Mount Sinai Hospital Opens a Blockchain Lab for Biomedical Research

The Icahn School of Medicine at Mount Sinai has opened a dedicated blockchain laboratory to explore its potential use case in healthcare applications. They will be evaluating how some blockchain-enabled solutions work while also providing partnerships and consulting services with companies that are also working on similar projects.

The Center for Biomedical Blockchain Research (CBBR) will be focusing on solutions that are related to biomedical data management, machine learning, and data governance. The research will also try its hand at building and testing their own blockchain-enabled apps within the Mount Sinai Health System.

Dr. Joel Dudly, the chief of the CBBR, and the Executive Vice President of Precision Health at Mount Sinai did express concerns about how hard it is to share healthcare information with traditional systems. And with the help of these blockchain solutions, it will help the research center improve data analytics and machine learning. But that’s not all. Dr. Dudly thinks that blockchain can potentially help drastically improve many things on the ground as well such as supporting a more unified healthcare ecosystem.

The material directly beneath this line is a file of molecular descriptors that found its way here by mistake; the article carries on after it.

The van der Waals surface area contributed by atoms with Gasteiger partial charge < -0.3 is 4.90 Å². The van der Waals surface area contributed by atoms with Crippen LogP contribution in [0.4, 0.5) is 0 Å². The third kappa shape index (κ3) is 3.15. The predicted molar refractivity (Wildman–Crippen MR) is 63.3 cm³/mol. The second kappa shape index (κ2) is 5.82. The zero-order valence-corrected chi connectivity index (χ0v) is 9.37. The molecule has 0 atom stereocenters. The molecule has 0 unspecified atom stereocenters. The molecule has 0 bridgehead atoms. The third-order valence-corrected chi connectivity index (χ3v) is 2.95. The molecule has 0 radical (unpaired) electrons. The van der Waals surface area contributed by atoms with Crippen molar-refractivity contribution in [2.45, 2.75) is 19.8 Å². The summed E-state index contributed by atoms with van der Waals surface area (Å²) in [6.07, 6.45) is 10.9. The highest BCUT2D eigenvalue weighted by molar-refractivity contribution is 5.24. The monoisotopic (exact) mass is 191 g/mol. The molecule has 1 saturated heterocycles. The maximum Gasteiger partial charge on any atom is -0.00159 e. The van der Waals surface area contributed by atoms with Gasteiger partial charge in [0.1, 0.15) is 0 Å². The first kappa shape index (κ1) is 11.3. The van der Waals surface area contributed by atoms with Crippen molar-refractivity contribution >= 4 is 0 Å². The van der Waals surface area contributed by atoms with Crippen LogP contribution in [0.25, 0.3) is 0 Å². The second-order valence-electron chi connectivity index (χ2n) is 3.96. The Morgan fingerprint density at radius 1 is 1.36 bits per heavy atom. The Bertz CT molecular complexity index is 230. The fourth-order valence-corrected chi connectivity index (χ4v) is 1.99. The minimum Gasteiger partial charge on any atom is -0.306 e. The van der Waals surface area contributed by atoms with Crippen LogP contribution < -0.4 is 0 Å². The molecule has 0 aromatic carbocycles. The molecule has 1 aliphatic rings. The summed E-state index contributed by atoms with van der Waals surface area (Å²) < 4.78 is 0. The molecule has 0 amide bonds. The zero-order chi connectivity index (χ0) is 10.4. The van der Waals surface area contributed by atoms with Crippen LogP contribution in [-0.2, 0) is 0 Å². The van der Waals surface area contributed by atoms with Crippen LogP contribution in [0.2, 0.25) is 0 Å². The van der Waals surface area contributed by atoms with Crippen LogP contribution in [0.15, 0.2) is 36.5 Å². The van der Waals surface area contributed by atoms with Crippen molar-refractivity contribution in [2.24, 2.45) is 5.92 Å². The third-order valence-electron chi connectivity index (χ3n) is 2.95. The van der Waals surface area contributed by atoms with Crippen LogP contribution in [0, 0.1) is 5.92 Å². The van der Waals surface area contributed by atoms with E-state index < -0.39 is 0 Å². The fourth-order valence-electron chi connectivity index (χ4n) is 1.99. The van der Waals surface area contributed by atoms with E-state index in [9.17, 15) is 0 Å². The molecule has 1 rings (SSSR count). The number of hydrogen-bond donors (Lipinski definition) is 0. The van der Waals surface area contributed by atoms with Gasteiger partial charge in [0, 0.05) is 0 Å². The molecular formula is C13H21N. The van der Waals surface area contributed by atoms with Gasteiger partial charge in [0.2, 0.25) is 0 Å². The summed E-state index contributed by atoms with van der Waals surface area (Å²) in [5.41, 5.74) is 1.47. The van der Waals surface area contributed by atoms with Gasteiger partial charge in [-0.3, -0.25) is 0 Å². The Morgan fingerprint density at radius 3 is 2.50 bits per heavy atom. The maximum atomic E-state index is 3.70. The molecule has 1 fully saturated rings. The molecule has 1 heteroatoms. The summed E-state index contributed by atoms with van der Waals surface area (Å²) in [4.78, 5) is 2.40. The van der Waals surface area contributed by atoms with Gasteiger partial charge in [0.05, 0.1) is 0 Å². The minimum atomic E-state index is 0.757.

Here’s what he said:

“We expect that some early use cases could emerge from areas where existing systems and approaches fall short. We see the potential for blockchain and related technologies to enable applications that support more unified healthcare ecosystems and serve the greater goals of realizing national and global precision health networks.”

And while that might seem like something from the future, it is definitely fascinating to see how far we have come and how much we need to work to go where we want to go.

But having a unified health ecosystem is just the tip of the iceberg. According to Dr. Noah Zimmerman, who will be overseeing the CBBR’s R&D of data-driven technologies to improve decision-making in health care, he expects that with the help of this research, they will be able to improve healthcare delivery while also being able to reduce medical costs.

This is just the beginning of the blockchain revolution in the healthcare industry. Soon we could be seeing all types of applications once this research starts yielding its results. According to a Statista report, almost 55% of the healthcare applications will be using blockchain technology for commercial deployment as soon as 2025.

Another study that was published by BIS Research predicts that blockchain-based healthcare applications will attract over $5.61 billion by 2025.

But right now, the blockchain-enabled healthcare industry is relatively small. A survey was done by IBM in late 2017 found out that only 16% of the 200 healthcare executives were expecting to have a commercial blockchain solution by the end of 2018.

But given the fact that there are so many broad possibilities when it comes to blockchain solutions, I couldn’t help but think that this might be the time when blockchain becomes one of the most important pillars of the digital world.

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